Planning (and Paying) for Graduate School

Published on Author Bethany Sims

In 2015, the graduate school enrollment rate increased by 3.5%, with the highest levels of enrollment in mathematics, computer science and engineering. Earning an advanced degree can be a tremendous advantage professionally, but it comes at a price. Before you jump into a program, here are a few things to consider when researching and exploring graduate school.

Paying for grad school: scholarships, grants, and loans
Loans for professional and graduate degrees make up about 40% of the $1.3 trillion in outstanding student loan debt. While graduate students taking out loans may have a better understanding of the student loan system than the average undergrad, they are more likely to be paying for this education on their own. When researching schools, make sure to select a program you can afford or will be able to afford after you complete your degree.

Before reviewing student loan options, do the research on the free money available to you through your workplace and the federal government. Make sure you fill out the Free Application for Federal Student Aid (FAFSA) — it gives you access to grants as well as federal, state and school-specific financial aid. You can fill out the FASFA for the fall 2016 semester between now and June 1, but it’s best to complete it as early as possible.  Many employers offer a continuing education fund; make sure to review the benefits available to you by checking in with your HR department.

Those who attend part-time programs and continue working while in school have a significant advantage to getting out of debt faster. If possible, make payments while in school to keep your costs down and interest from accruing. Make sure you utilize all scholarships, grants and other assistance available before taking out loans to borrow as little as possible for your education. Due to their more flexible repayment terms and benefits, federal loans should be the next option to finance your education.  Private loans should only be used strategically and as a final option, not the first.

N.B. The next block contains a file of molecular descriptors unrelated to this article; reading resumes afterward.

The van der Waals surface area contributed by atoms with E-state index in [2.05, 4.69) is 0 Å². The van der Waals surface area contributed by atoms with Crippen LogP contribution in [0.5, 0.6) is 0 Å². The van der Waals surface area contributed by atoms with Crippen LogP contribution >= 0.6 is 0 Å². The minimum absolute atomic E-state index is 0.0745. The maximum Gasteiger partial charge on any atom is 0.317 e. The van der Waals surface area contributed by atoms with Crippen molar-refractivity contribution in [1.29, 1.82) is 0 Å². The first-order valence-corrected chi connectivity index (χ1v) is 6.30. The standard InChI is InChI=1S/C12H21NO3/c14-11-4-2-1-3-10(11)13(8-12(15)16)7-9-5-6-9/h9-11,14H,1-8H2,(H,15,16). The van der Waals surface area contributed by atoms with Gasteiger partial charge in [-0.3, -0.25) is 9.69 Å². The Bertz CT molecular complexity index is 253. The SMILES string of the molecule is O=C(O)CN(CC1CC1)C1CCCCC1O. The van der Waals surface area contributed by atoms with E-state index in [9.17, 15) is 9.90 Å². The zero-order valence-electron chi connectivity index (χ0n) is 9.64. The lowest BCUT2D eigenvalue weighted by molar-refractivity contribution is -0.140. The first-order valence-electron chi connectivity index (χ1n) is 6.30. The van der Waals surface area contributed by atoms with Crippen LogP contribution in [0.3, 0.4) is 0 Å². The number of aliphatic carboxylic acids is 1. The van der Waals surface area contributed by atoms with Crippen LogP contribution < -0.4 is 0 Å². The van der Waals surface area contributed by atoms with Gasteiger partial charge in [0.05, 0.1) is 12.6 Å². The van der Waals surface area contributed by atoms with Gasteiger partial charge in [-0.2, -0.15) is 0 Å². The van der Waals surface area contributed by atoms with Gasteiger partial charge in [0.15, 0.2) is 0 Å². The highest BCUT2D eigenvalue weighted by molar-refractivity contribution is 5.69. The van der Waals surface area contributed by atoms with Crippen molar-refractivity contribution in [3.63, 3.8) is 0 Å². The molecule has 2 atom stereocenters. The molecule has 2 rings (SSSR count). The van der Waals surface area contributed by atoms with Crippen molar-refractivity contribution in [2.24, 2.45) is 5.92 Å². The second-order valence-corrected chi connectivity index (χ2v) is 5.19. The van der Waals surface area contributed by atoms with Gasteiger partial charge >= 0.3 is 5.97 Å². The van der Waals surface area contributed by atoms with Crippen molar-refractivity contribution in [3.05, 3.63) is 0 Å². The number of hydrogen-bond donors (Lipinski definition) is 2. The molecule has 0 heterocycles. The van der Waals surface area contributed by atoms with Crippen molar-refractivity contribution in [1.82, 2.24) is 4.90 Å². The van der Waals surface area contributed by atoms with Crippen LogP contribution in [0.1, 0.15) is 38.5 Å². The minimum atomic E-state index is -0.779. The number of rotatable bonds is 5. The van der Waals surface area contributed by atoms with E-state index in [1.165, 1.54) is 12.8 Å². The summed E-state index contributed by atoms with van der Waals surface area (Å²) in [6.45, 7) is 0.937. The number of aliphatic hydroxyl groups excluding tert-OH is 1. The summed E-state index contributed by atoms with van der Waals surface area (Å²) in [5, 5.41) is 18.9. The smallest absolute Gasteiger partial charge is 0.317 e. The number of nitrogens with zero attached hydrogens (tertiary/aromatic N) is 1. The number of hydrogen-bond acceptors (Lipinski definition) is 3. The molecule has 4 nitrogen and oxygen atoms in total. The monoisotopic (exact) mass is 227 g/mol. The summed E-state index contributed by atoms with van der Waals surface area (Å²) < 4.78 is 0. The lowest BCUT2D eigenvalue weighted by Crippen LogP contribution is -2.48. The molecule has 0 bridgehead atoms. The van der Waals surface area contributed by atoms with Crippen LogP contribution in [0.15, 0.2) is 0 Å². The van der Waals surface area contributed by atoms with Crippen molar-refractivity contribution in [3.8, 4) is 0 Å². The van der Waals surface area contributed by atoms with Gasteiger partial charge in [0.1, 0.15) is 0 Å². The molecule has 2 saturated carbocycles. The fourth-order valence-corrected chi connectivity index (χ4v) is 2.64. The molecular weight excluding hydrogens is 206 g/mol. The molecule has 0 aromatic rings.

Know your loans
Financing options for grad school and undergrad are similar, except when it comes to the interest rates. At the time of this publishing, interest rates for federal loans are 5.84% for a Direct Unsubsidized Loan and 6.84% for a Direct PLUS Loan (which is also available to parents). If your loan is subsidized, the government pays interest on the loans during deferment. With unsubsidized loans, you are still responsible for the interest should you need to defer payments. Loans from private lenders vary because interest rates are often determined by the borrower’s credit.

While starting off with federal loans may be the best fit for many borrowers, the benefits offered (such as Income-Based Repayment) may not be something you need once you complete your degree. After graduation the main focus – besides celebrating your achievement – is to lower your interest rate.

Payment plans
Do your research on when you have to start paying back your loans and what federal programs you would like to take advantage of. Many who go back to grad school do so with the intention of changing careers. If you are going into nonprofit or public sector work, you may qualify for loan forgiveness after 10 years. The federal payback plan has several options that can be tied to your income if you are having trouble keeping up with payments. Review the options on the Student Aid government site.

If you have taken care of your credit and are earning a steady income, then refinancing is the best fit to help you get you out of debt faster, lower your interest rate, and save thousands on lifetime interest costs. Remember, through Purefy you can refinance both federal and private student loans once you have completed your degree. If you have any questions about the best solution for you please contact us.  We’re always happy to help.

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